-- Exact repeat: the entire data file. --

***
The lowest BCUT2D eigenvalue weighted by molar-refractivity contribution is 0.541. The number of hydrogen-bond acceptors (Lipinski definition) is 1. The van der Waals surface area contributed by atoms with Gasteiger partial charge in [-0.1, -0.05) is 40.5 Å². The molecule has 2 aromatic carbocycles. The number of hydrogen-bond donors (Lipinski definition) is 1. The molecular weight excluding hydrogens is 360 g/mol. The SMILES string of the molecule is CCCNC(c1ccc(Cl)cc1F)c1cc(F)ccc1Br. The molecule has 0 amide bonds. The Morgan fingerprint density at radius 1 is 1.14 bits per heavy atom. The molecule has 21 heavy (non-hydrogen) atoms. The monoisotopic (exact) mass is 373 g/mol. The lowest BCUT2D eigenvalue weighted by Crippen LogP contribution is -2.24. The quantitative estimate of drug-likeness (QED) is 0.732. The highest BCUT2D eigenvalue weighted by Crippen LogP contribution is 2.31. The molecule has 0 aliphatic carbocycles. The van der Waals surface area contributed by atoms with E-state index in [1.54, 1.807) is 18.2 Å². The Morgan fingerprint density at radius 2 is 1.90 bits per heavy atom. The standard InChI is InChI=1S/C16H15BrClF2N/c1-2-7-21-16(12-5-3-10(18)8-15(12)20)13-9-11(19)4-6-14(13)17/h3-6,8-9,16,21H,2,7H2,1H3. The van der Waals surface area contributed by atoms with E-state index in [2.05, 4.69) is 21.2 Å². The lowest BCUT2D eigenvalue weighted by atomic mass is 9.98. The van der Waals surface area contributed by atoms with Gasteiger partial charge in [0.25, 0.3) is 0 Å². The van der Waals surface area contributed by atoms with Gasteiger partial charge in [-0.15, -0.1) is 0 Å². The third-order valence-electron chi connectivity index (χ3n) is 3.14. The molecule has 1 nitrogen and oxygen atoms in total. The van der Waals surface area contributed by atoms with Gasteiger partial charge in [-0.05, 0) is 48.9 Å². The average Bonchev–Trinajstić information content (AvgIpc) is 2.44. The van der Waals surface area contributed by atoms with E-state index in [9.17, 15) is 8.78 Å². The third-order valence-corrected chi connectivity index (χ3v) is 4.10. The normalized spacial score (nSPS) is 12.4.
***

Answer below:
The lowest BCUT2D eigenvalue weighted by molar-refractivity contribution is 0.541. The number of hydrogen-bond acceptors (Lipinski definition) is 1. The van der Waals surface area contributed by atoms with Gasteiger partial charge in [-0.1, -0.05) is 40.5 Å². The molecule has 2 aromatic carbocycles. The number of hydrogen-bond donors (Lipinski definition) is 1. The molecular weight excluding hydrogens is 360 g/mol. The SMILES string of the molecule is CCCNC(c1ccc(Cl)cc1F)c1cc(F)ccc1Br. The molecule has 0 amide bonds. The Morgan fingerprint density at radius 1 is 1.14 bits per heavy atom. The molecule has 21 heavy (non-hydrogen) atoms. The monoisotopic (exact) mass is 373 g/mol. The lowest BCUT2D eigenvalue weighted by Crippen LogP contribution is -2.24. The quantitative estimate of drug-likeness (QED) is 0.732. The highest BCUT2D eigenvalue weighted by Crippen LogP contribution is 2.31. The molecule has 0 aliphatic carbocycles. The van der Waals surface area contributed by atoms with E-state index in [1.54, 1.807) is 18.2 Å². The Morgan fingerprint density at radius 2 is 1.90 bits per heavy atom. The standard InChI is InChI=1S/C16H15BrClF2N/c1-2-7-21-16(12-5-3-10(18)8-15(12)20)13-9-11(19)4-6-14(13)17/h3-6,8-9,16,21H,2,7H2,1H3. The van der Waals surface area contributed by atoms with E-state index in [2.05, 4.69) is 21.2 Å². The lowest BCUT2D eigenvalue weighted by atomic mass is 9.98. The van der Waals surface area contributed by atoms with Gasteiger partial charge in [0.25, 0.3) is 0 Å². The van der Waals surface area contributed by atoms with Gasteiger partial charge in [-0.15, -0.1) is 0 Å². The third-order valence-electron chi connectivity index (χ3n) is 3.14. The molecule has 1 nitrogen and oxygen atoms in total. The van der Waals surface area contributed by atoms with Gasteiger partial charge in [-0.05, 0) is 48.9 Å². The average Bonchev–Trinajstić information content (AvgIpc) is 2.44. The van der Waals surface area contributed by atoms with E-state index in [9.17, 15) is 8.78 Å². The third-order valence-corrected chi connectivity index (χ3v) is 4.10. The normalized spacial score (nSPS) is 12.4.